What Success Looks Like
How curing cancer in dogs at Ohio State helps humans, too
Change and Innovation, Collaborating as One University
July 12, 2011
Man’s best friend is helping us to better understand cancer in humans.
Comparative oncology explores the biology and therapy of naturally occurring cancer in animals. Scientists are now finding that certain types of cancer in dogs are remarkably similar to those in humans, in both how they develop and how they behave in response to treatment.
Both humans and pets benefit from clinical trials in the veterinary setting. The pets and their owners have access to advanced, state-of-the art care at little to no cost, and critical information regarding the disease process and response to therapy is gained that can be used to advance the treatment of human disease, says Cheryl London, a member of the Molecular Biology and Cancer Genetics program in the Ohio State University Comprehensive Cancer Center – Arthur G. James Cancer Hospital and Richard J. Solove Research Institute.
“The goal of what we do in dogs with cancer is to evaluate potential new therapies so that we can help to understand how the drugs may work on cancer in humans,” says London, who is an associate professor in the College of Veterinary Medicine at Ohio State.
For example, London led the initial research effort evaluating a new small molecule inhibitor called toceranib in dogs with tumors. The results from this clinical trial supported the subsequent development of a similar drug, sunitinib, in humans with cancer. In 2009, toceranib (marketed as Palladia) became the first drug approved by the FDA specifically to treat cancer in dogs.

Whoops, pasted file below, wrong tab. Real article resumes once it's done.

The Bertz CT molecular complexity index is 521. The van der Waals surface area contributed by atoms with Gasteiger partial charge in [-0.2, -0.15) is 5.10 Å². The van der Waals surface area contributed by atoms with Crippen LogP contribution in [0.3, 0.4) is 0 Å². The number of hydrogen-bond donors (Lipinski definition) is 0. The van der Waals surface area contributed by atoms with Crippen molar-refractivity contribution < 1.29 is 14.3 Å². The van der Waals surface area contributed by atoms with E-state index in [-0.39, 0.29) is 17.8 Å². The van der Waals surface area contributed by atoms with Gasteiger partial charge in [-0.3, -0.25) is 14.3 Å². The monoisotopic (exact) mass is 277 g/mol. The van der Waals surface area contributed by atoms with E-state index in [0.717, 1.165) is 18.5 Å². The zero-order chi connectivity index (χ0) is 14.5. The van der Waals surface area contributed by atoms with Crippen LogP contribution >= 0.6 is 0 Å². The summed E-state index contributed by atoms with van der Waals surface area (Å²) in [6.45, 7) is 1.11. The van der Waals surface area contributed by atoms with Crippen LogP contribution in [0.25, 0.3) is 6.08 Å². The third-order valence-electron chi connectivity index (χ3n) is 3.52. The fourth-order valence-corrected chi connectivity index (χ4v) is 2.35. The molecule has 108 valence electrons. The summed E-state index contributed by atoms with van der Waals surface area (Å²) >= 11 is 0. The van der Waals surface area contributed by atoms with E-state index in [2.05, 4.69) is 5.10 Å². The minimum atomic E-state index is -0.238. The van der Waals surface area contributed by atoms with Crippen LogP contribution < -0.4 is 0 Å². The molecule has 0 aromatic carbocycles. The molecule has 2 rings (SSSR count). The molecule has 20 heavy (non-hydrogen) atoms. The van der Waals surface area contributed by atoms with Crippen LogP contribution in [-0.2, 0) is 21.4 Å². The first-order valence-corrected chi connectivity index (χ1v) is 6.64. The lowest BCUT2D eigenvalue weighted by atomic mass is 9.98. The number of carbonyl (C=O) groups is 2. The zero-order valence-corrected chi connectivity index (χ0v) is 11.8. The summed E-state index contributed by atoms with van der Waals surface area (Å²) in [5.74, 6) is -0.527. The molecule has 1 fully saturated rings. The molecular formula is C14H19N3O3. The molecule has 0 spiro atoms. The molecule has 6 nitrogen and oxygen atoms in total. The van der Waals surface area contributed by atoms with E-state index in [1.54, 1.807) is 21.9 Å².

Of the 71 million households in the United States, 62 percent own at least one pet, and many companion animals, particularly dogs, develop many of the same diseases seen in humans, including cancer, heart disease, diabetes and arthritis, according to London.
Of the 77.5 million dogs in the United States, more than one million will develop cancer each year. Canine cancer therapies are similar to those used to treat humans, as well, including surgery, chemotherapy, radiation and now small molecule inhibitor drugs.
Data generated from clinical trials in companion animals can provide important new information to help guide subsequent and/or ongoing human clinical studies. The integration of efforts in veterinary and human medicine will likely enhance translational outcomes for both species, says London.
“A clinical trial in children with bone cancer can take five years to accrue enough patients, and then another five years for outcomes. So, you have 10 years before you know something new, which is why the field moves so slowly,” says London. “In veterinary oncology, we can complete a study in dogs with bone cancer within one year and have outcomes within two to three years.”
Read the press release.